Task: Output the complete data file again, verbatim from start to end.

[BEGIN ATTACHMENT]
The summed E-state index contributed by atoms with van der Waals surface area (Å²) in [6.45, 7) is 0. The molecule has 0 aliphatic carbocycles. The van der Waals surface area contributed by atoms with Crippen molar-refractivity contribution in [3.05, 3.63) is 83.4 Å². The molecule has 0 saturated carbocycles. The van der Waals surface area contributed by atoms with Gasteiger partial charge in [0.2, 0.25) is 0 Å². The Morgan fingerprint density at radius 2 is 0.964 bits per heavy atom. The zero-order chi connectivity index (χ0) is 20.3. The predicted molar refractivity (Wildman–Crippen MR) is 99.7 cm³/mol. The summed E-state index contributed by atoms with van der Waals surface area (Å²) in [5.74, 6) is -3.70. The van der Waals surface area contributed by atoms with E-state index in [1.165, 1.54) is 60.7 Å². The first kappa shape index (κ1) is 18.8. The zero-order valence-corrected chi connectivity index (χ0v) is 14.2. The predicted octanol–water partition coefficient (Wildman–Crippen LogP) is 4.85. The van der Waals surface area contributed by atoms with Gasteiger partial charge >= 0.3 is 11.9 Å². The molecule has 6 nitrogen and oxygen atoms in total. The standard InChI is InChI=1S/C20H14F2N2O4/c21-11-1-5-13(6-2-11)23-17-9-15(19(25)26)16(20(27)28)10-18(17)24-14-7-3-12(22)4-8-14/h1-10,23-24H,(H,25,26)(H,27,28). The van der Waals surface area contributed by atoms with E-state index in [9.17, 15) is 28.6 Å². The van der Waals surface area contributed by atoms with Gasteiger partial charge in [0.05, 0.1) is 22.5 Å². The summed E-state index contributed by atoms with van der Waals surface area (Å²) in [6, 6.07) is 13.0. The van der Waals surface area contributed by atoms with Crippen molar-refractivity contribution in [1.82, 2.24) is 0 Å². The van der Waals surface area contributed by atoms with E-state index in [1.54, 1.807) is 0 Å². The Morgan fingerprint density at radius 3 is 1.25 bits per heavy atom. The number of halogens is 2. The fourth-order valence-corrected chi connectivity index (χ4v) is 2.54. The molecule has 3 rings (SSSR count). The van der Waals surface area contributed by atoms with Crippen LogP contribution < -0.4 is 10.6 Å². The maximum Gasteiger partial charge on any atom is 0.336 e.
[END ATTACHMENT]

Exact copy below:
The summed E-state index contributed by atoms with van der Waals surface area (Å²) in [6.45, 7) is 0. The molecule has 0 aliphatic carbocycles. The van der Waals surface area contributed by atoms with Crippen molar-refractivity contribution in [3.05, 3.63) is 83.4 Å². The molecule has 0 saturated carbocycles. The van der Waals surface area contributed by atoms with Gasteiger partial charge in [0.2, 0.25) is 0 Å². The Morgan fingerprint density at radius 2 is 0.964 bits per heavy atom. The zero-order chi connectivity index (χ0) is 20.3. The predicted molar refractivity (Wildman–Crippen MR) is 99.7 cm³/mol. The summed E-state index contributed by atoms with van der Waals surface area (Å²) in [5.74, 6) is -3.70. The van der Waals surface area contributed by atoms with E-state index in [1.165, 1.54) is 60.7 Å². The first kappa shape index (κ1) is 18.8. The zero-order valence-corrected chi connectivity index (χ0v) is 14.2. The predicted octanol–water partition coefficient (Wildman–Crippen LogP) is 4.85. The van der Waals surface area contributed by atoms with Gasteiger partial charge >= 0.3 is 11.9 Å². The molecule has 6 nitrogen and oxygen atoms in total. The standard InChI is InChI=1S/C20H14F2N2O4/c21-11-1-5-13(6-2-11)23-17-9-15(19(25)26)16(20(27)28)10-18(17)24-14-7-3-12(22)4-8-14/h1-10,23-24H,(H,25,26)(H,27,28). The van der Waals surface area contributed by atoms with E-state index in [9.17, 15) is 28.6 Å². The van der Waals surface area contributed by atoms with Gasteiger partial charge in [0.05, 0.1) is 22.5 Å². The summed E-state index contributed by atoms with van der Waals surface area (Å²) in [6, 6.07) is 13.0. The van der Waals surface area contributed by atoms with Crippen molar-refractivity contribution in [1.82, 2.24) is 0 Å². The van der Waals surface area contributed by atoms with E-state index in [1.54, 1.807) is 0 Å². The Morgan fingerprint density at radius 3 is 1.25 bits per heavy atom. The number of halogens is 2. The fourth-order valence-corrected chi connectivity index (χ4v) is 2.54. The molecule has 3 rings (SSSR count). The van der Waals surface area contributed by atoms with Crippen LogP contribution < -0.4 is 10.6 Å². The maximum Gasteiger partial charge on any atom is 0.336 e.